5 best nature movies for kids

When looking for great nature films for kids, we focus on five areas:

– Appreciation of nature
– “Just say no to drugs” education
– The science of nature
– Spiritual values
– Family values

Here are the best in each of these important categories:

5. Wet Hot American Summer (2001) – It’s about having fun at a summer camp in a place where it’s quite warm and probably rains a lot.

4. Alice in Wonderland (1951) – Good warnings for kids about the gateway drugs tea and tobacco, as well as hallucinogenic ‘rooms and pills, and gambling, all in a natural setting.

3. Godzilla (1954) – A reminder for kids that there used to be dinosaurs and that they might come back if we just keep fracking around with radiation like we are.

2. 2012 (2009) – What could happen if God gets mad enough.

1. Good Morning… and Goodbye! (1967) – Not strictly for kids, according to Russ Meyer, but it’s full of heavy-breasted women running around naked in the woods, which to me says “Mom.”

Honorable mention: Mega Shark vs Giant Octopus (2009) and AVP (2004).

5 worst kids movies for nature

Only our kids can save the world. What are the top five things that we want to teach them?

1. Stop using plastic.

2. Eat less meat.

3. Plant a tree.

4. Share your car.

5. Have fewer babies.

With that in mind, the worst kids movies for nature:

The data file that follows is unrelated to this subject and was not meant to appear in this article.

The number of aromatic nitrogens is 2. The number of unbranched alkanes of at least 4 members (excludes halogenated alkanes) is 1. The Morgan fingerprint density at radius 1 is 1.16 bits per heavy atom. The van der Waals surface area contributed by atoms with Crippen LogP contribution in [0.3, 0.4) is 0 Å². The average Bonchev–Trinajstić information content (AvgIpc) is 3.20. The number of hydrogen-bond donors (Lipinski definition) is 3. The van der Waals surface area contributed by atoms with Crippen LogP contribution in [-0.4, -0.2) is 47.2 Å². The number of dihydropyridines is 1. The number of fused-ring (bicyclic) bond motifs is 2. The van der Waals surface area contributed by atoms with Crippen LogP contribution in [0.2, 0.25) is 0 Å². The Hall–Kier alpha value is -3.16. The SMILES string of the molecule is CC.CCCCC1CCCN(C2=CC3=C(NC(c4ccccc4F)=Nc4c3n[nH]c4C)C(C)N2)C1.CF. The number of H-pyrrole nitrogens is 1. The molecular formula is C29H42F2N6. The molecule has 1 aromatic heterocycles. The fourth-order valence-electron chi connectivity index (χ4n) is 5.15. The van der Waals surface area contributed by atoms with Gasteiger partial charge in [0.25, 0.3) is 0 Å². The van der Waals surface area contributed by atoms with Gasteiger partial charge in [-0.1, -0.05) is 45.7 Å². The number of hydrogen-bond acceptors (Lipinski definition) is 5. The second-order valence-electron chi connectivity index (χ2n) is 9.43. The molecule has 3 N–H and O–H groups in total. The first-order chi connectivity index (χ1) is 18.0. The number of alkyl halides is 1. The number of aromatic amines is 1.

1. Star Wars (1977): Darth Vader and all his minions? That looks like plastic to me. And the action figures? It’s an outrage!

2. Red River (1948) – Two hours and thirteen minutes about driving cattle to the boxcars, and then on to Chicago and steak dinners for everyone! I say, return the prairies to the buffalo, even if a theory documented in the latest Scientific American suggests that bison crossing the land bridge from Asia caused the demise of North America’s megafauna.

3. Sometimes a Great Notion (1970) – Cutting down trees, spotted owls be darned. Plus Henry Fonda’s dismembered hand, flipping a bird. Plant trees, don’t cut them down; although I guess it’s OK for a kid to go out and start a forest fire every once in a while, due to the overabundance of brush and low cover in many woodsy stands around the nation.

4. The Hitcher (1986) – What kid is going to want to give anybody a ride after watching this travesty?!? This movie should be banned from all countries that don’t at least have a bullet train. And when your kid gets his or her driver’s license, give him or her a 9mm Glock to hide under the front seat or stick in a cup-holder.

5. Yours, Mine, and Ours (1968) – Eighteen kids. Desilu should have kept the original title, “Two Prolapsed Uteruses.” When this movie arrives from Netflix, if you’re under 21, the envelope ought to include a dozen condoms.

Honorable mention: The Mosquito Coast (1986) – A fun way to gets kids thinking about self-sufficiency!

5 worst nature movies for kids

Nature’s hardest organic material is the tooth, which Nature invented a long time ago. My question is, why aren’t we up to our necks in teeth? Do the math: the shark maintains multiple rows of teeth. The teeth push forward as new ones grow in and the front row drops out. The shark has been around for 420 million years, minimum. Let’s say sharks average out at a billion total population at any given time on Earth (in the water) for 400 million years, with each shark growing and ejecting, say, 5,000 diamond-hard teeth in its lifetime. You can pack 1,000 shark teeth into a cube 8 inches on a side. Which all means that that thin, Earth-girdling black schist-like layer of compacted shark teeth 1850 feet down in the stratums, or stratii, is not thick enough, by half. What happened to those missing teeth?!?